It is unclear when Coinbase would receive a license to operate in Japan. Nao Kitazawa, Coinbase’s GM of Japan, told me: "We just don’t want to hurry, we really want to get it right.”

While some in Japan’s crypto community believe that the FSA has become overly strict in response to the Coincheck hack, Kitazawa says the correction was necessary. Clearly Japanese exchanges needed to up their security game. Just last month Japan suffered yet another hack, with the cryptocurrency exchange Zaif losing $60 million.

“I just hope that people don’t really think that crypto itself is a dangerous thing,” Kitazawa says. “We really need to distinguish between crypto and crypto exchange security.”

After Coincheck, Kitazawa said regulators set out to do on-site inspection of crypto exchanges and they actually found a lot of breaches, showing that increased scrutiny was “something that they really had to do.”

“I’m not terribly worried about their requirements as long as they are applied equally across Japan, and as long as they are not out of sync with anything else in the world,” Lempres says.

Bumps in the Night

So what does keep Lempres up at night? A lot, he says. “This whole market, it’s global and it’s young. There are good players and there are not such good players. I feel good about what we can control, but there’s a whole universe of things that we can’t control.”

“I don’t know what other exchanges are up to, I don’t know what other players are up to. I think that the whole ecosystem will take a hit if something bad occurs anywhere else on earth. And we’ll pay the price for that. ”

Lempres says he was frustrated by a report from the New York Office of the Attorney General which said that almost 20% of Coinbase’s volume came from its own trading. “It did it in a section that discussed prop trading,” Lempres says of the report. "We do not prop trade. We do not trade for our own benefit. We do not do that.”

He explains, “In order to replenish the assets that we sell, we go into the market and buy assets so that we can hold them, and we do that for the benefit of our consumer traders. So that when they come to us we can guarantee a price, we can guarantee a sale immediately.”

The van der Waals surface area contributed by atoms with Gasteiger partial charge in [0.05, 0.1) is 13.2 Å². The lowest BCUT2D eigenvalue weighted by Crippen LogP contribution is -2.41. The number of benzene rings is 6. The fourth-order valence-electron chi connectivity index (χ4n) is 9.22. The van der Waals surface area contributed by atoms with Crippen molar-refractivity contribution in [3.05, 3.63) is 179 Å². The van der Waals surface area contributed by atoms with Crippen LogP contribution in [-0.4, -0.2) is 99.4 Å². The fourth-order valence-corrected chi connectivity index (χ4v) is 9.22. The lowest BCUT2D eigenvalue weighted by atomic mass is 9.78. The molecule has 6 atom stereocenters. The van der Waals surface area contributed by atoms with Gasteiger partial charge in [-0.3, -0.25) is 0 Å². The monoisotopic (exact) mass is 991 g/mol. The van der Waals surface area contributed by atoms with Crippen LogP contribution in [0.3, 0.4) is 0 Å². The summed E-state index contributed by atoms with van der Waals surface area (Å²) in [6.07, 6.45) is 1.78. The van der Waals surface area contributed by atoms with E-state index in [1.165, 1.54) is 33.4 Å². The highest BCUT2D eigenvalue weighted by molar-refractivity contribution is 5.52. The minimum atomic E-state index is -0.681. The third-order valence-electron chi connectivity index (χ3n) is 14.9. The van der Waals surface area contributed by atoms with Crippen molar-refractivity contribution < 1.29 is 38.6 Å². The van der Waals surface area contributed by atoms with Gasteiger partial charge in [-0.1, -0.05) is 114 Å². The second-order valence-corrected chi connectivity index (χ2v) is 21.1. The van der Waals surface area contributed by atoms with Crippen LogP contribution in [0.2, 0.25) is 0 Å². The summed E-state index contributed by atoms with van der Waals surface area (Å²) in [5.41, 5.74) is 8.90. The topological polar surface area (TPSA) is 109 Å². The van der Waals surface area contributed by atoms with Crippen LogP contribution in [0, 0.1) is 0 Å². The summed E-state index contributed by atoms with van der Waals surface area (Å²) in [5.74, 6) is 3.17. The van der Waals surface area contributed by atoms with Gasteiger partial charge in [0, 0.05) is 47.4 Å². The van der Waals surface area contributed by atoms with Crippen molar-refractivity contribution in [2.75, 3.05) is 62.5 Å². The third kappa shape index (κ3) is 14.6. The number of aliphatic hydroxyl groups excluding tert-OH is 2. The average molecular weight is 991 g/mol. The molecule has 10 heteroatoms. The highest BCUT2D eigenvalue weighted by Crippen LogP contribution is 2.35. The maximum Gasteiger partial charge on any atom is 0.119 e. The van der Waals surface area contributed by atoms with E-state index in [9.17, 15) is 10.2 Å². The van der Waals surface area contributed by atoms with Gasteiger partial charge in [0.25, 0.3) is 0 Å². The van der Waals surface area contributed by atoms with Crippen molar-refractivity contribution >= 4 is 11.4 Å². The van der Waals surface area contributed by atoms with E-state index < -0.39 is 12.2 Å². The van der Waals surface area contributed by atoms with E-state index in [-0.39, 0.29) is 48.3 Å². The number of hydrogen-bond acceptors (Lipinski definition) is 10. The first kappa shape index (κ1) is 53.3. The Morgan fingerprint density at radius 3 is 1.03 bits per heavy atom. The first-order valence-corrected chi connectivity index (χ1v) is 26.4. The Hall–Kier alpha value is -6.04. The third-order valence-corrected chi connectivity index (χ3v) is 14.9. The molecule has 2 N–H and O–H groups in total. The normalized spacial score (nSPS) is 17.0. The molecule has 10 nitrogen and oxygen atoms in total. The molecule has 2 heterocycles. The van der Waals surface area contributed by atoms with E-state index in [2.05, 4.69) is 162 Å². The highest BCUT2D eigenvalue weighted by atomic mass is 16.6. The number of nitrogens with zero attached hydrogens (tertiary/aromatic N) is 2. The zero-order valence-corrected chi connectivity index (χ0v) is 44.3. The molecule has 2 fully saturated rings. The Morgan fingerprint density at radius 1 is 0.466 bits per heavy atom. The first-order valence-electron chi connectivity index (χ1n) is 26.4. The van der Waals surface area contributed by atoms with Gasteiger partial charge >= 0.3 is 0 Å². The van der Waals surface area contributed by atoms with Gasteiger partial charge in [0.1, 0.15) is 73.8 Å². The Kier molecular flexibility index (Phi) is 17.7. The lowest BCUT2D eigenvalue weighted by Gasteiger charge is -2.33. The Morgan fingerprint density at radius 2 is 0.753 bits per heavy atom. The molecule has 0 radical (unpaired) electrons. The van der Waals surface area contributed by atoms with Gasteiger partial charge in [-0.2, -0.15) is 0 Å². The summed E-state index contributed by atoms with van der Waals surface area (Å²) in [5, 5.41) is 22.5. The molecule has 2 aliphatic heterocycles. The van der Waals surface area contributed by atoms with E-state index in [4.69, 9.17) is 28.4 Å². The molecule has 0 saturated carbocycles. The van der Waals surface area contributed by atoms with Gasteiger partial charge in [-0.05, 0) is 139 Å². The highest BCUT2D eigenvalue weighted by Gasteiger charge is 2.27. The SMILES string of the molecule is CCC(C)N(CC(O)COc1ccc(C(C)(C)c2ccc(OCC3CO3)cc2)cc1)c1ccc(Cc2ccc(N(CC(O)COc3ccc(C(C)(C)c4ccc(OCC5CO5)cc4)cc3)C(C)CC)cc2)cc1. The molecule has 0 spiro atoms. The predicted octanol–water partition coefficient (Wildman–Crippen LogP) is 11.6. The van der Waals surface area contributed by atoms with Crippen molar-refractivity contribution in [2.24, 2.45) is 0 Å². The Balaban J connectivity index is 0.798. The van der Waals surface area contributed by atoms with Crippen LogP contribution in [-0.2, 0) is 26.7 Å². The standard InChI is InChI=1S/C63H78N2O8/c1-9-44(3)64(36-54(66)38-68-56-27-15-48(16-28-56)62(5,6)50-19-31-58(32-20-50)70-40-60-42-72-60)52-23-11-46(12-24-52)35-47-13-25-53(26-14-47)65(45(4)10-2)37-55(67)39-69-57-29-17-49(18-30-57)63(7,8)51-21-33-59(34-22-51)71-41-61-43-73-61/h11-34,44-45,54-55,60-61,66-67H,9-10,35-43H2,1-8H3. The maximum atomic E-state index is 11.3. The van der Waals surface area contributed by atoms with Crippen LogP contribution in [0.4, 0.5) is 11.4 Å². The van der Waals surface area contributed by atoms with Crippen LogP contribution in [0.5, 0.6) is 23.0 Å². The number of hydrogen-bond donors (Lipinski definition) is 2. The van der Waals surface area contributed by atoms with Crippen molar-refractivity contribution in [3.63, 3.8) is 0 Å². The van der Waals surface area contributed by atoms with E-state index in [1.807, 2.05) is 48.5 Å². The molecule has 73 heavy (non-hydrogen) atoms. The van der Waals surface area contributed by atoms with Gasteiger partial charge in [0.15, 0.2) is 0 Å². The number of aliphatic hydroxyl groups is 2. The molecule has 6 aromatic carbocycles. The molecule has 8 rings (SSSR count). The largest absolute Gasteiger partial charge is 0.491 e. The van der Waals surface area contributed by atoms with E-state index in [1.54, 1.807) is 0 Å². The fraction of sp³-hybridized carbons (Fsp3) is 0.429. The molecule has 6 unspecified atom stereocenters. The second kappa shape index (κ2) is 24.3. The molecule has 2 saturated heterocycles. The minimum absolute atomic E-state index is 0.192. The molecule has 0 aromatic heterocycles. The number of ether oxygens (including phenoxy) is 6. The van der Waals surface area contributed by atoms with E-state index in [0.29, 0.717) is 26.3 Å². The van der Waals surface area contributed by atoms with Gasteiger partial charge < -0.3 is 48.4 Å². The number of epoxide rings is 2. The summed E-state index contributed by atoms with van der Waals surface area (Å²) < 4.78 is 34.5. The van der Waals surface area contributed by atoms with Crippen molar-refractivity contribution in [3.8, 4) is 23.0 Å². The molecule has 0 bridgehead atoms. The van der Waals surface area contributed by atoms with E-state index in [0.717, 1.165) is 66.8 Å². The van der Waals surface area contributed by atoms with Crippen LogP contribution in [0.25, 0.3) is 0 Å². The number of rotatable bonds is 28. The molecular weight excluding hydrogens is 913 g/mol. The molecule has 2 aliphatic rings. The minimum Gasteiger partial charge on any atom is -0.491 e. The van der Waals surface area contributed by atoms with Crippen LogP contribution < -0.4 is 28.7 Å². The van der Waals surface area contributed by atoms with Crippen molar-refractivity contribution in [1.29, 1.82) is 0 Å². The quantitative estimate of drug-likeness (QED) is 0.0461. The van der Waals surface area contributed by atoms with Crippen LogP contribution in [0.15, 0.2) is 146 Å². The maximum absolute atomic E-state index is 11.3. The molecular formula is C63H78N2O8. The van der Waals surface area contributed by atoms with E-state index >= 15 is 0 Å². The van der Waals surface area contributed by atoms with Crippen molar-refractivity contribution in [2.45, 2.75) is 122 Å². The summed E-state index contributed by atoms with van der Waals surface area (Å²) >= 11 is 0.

One thing Coinbase isn’t worried about: the market. Lempres says that the current bear market has its advantages. “Bizarrely it makes it easier; we went through a pretty crazy 2017. That stressed our systems. Now that we have a chance to breathe a little bit, to really make sure our infrastructure is solid, to invest in that, it’s probably a healthy thing for the industry as a whole.”

“You couldn’t keep that pace up, it just wasn’t going to be sustainable. Now it can be.”

And in fact, the day-to-day price fluctuations of crypto aren’t really part of the company zeitgeist, Lempres says. “If you came to visit us at Coinbase, come into our offices in San Francisco, you can spend a month before you heard anyone mention the price of Bitcoin. It’s just not something we’re focused on. We are here to play the long game.”

But is that long game -- in which Coinbase becomes an increasingly powerful exchange, working with regulators across the globe -- out of sync with cryptocurrency’s original mission? Some Bitcoin purists would argue that centralized exchanges like Coinbase undermine the dream of a digital currency that is independent of governments and banks.

Perhaps there’s no reconciling of those two visions, and Lempres is totally fine with that. “We are a bridge between fiat and crypto that needs to exist. In order to do that we need to be compliant with lots of law and regulations,” he says. “It’s absolutely essential for mainstream adoption.”